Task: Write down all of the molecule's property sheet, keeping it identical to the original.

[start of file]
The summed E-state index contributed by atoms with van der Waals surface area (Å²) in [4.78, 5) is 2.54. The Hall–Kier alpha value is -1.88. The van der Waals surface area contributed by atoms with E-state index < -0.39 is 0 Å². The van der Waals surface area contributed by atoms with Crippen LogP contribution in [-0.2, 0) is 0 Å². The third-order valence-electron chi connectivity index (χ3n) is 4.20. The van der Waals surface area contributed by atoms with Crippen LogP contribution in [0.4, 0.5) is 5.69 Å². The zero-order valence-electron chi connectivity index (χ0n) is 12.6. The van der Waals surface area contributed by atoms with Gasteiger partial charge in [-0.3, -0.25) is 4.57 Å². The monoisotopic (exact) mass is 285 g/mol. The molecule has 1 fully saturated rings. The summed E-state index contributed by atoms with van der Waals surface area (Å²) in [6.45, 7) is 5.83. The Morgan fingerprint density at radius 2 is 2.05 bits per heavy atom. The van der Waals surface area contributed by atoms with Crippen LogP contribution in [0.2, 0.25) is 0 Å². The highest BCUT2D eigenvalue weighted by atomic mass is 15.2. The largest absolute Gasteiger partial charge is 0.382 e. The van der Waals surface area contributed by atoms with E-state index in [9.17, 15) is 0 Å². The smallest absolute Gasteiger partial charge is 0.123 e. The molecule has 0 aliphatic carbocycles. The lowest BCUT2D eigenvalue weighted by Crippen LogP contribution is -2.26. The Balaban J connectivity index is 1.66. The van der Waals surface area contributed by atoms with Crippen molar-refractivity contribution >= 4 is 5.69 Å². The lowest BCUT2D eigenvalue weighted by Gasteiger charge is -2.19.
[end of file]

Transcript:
The summed E-state index contributed by atoms with van der Waals surface area (Å²) in [4.78, 5) is 2.54. The Hall–Kier alpha value is -1.88. The van der Waals surface area contributed by atoms with E-state index < -0.39 is 0 Å². The van der Waals surface area contributed by atoms with Crippen LogP contribution in [-0.2, 0) is 0 Å². The third-order valence-electron chi connectivity index (χ3n) is 4.20. The van der Waals surface area contributed by atoms with Crippen LogP contribution in [0.4, 0.5) is 5.69 Å². The zero-order valence-electron chi connectivity index (χ0n) is 12.6. The van der Waals surface area contributed by atoms with Gasteiger partial charge in [-0.3, -0.25) is 4.57 Å². The monoisotopic (exact) mass is 285 g/mol. The molecule has 1 fully saturated rings. The summed E-state index contributed by atoms with van der Waals surface area (Å²) in [6.45, 7) is 5.83. The Morgan fingerprint density at radius 2 is 2.05 bits per heavy atom. The van der Waals surface area contributed by atoms with Crippen LogP contribution in [0.2, 0.25) is 0 Å². The highest BCUT2D eigenvalue weighted by atomic mass is 15.2. The largest absolute Gasteiger partial charge is 0.382 e. The van der Waals surface area contributed by atoms with E-state index in [9.17, 15) is 0 Å². The smallest absolute Gasteiger partial charge is 0.123 e. The molecule has 0 aliphatic carbocycles. The lowest BCUT2D eigenvalue weighted by Crippen LogP contribution is -2.26. The Balaban J connectivity index is 1.66. The van der Waals surface area contributed by atoms with Crippen molar-refractivity contribution >= 4 is 5.69 Å². The lowest BCUT2D eigenvalue weighted by Gasteiger charge is -2.19.